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Anaesth Intensive Care. 2004 Aug;32(4):465-70.

Serum procalcitonin and C-reactive protein as markers of sepsis and outcome in patients with neurotrauma and subarachnoid haemorrhage.

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Department of Intensive Care, Royal Brisbane Hospital, Queensland.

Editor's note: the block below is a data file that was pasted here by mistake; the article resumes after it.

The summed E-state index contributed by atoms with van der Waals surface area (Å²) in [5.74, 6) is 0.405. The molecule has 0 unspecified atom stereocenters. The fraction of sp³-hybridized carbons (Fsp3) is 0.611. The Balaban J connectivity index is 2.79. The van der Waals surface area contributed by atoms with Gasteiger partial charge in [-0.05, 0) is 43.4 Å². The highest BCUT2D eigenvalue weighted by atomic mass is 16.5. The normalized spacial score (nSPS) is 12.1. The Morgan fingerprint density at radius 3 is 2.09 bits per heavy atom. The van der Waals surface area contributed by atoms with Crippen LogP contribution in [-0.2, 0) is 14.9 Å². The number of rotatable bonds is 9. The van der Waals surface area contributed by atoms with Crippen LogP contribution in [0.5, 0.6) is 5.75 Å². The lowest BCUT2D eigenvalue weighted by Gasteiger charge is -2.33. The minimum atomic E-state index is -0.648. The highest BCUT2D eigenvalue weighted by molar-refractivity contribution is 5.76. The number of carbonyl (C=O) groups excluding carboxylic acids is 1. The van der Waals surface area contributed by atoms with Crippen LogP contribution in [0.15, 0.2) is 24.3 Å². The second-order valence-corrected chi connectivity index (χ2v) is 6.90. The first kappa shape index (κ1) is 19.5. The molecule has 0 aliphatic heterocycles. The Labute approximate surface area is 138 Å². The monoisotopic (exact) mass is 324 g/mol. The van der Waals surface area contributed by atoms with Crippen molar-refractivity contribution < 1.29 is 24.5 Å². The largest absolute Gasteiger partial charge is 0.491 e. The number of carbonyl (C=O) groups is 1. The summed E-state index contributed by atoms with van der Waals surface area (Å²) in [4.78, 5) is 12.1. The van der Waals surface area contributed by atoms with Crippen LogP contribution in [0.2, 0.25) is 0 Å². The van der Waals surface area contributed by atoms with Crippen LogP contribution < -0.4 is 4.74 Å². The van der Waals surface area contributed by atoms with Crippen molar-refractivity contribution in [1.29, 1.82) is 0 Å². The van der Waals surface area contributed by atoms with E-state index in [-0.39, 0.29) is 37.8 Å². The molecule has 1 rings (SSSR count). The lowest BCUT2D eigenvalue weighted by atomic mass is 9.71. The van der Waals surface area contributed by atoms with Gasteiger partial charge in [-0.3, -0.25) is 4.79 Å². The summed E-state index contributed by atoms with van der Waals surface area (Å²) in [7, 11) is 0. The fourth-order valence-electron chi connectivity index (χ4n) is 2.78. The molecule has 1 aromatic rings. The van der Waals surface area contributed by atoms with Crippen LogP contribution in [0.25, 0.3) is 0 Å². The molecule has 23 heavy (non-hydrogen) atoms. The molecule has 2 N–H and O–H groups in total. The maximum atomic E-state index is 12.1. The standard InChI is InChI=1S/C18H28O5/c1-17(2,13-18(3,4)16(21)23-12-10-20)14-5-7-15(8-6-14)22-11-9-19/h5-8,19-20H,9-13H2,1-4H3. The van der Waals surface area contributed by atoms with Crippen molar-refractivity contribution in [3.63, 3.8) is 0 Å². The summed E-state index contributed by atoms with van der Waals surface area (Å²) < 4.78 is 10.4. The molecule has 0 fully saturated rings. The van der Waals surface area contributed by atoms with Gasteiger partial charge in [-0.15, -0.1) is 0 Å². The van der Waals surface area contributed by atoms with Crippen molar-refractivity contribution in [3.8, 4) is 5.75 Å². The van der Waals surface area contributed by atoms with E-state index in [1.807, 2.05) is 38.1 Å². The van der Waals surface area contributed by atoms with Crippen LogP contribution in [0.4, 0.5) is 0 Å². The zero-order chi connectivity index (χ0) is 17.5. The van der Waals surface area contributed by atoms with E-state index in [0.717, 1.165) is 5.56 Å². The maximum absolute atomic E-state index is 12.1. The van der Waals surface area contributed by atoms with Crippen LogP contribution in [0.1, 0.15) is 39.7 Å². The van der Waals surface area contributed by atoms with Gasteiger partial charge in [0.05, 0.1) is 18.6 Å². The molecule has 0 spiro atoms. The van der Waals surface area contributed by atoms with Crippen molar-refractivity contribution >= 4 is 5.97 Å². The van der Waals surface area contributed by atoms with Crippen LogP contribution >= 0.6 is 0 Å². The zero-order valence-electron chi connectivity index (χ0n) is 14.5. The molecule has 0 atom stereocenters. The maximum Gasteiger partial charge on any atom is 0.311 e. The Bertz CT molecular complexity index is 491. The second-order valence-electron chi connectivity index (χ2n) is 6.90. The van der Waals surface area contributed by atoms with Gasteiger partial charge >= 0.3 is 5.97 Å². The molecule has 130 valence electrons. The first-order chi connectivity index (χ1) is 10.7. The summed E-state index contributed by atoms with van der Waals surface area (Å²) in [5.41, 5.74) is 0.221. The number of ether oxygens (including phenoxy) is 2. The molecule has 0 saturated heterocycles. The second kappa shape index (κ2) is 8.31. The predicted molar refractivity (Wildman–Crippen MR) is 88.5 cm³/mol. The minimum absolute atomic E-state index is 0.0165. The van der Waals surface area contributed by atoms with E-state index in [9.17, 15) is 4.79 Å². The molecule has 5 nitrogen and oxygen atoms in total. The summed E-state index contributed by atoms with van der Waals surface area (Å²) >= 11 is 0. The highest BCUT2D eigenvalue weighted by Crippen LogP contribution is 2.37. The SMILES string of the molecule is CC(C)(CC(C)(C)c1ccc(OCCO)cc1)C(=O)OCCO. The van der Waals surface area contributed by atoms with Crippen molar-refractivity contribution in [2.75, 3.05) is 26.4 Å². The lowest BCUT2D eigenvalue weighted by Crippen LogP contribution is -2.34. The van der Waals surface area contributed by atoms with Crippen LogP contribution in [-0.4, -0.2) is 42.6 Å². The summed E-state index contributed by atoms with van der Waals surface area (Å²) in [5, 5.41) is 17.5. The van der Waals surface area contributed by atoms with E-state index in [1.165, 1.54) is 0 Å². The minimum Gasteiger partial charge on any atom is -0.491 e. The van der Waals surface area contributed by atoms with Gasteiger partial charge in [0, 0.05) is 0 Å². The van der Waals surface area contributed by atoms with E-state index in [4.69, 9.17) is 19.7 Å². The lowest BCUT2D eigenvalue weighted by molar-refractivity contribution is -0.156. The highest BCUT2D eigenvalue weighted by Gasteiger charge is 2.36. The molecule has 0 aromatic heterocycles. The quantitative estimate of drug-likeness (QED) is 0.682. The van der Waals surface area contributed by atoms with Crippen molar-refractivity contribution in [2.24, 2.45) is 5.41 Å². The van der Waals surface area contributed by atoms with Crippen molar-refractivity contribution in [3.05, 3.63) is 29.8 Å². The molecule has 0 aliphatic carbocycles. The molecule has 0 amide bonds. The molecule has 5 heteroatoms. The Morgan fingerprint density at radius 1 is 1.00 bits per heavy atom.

This prospective study evaluated serum procalcitonin (PCT) and C-reactive protein (CRP) as markers for systemic inflammatory response syndrome (SIRS)/sepsis and mortality in patients with traumatic brain injury and subarachnoid haemorrhage. Sixty-two patients were followed for 7 days. Serum PCT and CRP were measured on days 0, 1, 4, 5, 6 and 7. Seventy-seven per cent of patients with traumatic brain injury and 83% with subarachnoid haemorrhage developed SIRS or sepsis (P=0.75). Baseline PCT and CRP were elevated in 35% and 55% of patients respectively (P=0.03). There was a statistically non-significant step-wise increase in serum PCT levels from no SIRS (0.4+/-0.6 ng/ml) to SIRS (3.05+/-9.3 ng/ml) to sepsis (5.5+/-12.5 ng/ml). A similar trend was noted in baseline PCT in patients with mild (0.06+/-0.9 ng/ml), moderate (0.8+/-0.7 ng/ml) and severe head injury (1.2+/-1.9 ng/ml). Such a gradation was not observed with serum CRP There was a non-significant trend towards baseline PCT being a better marker of hospital mortality compared with baseline CRP (ROC-AUC 0.56 vs 0.31 respectively). This is the first prospective study to document the high incidence of SIRS in neurosurgical patients. In our study, serum PCT appeared to correlate with severity of traumatic brain injury and mortality. However, it could not reliably distinguish between SIRS and sepsis in this cohort. This is in part because baseline PCT elevation seemed to correlate with severity of injury. Only a small proportion of patients developed sepsis, thus necessitating a larger sample size to demonstrate the diagnostic usefulness of serum PCT as a marker of sepsis. Further clinical trials with larger sample sizes are required to confirm any potential role of PCT as a sepsis and outcome indicator in patients with head injuries or subarachnoid haemorrhage.

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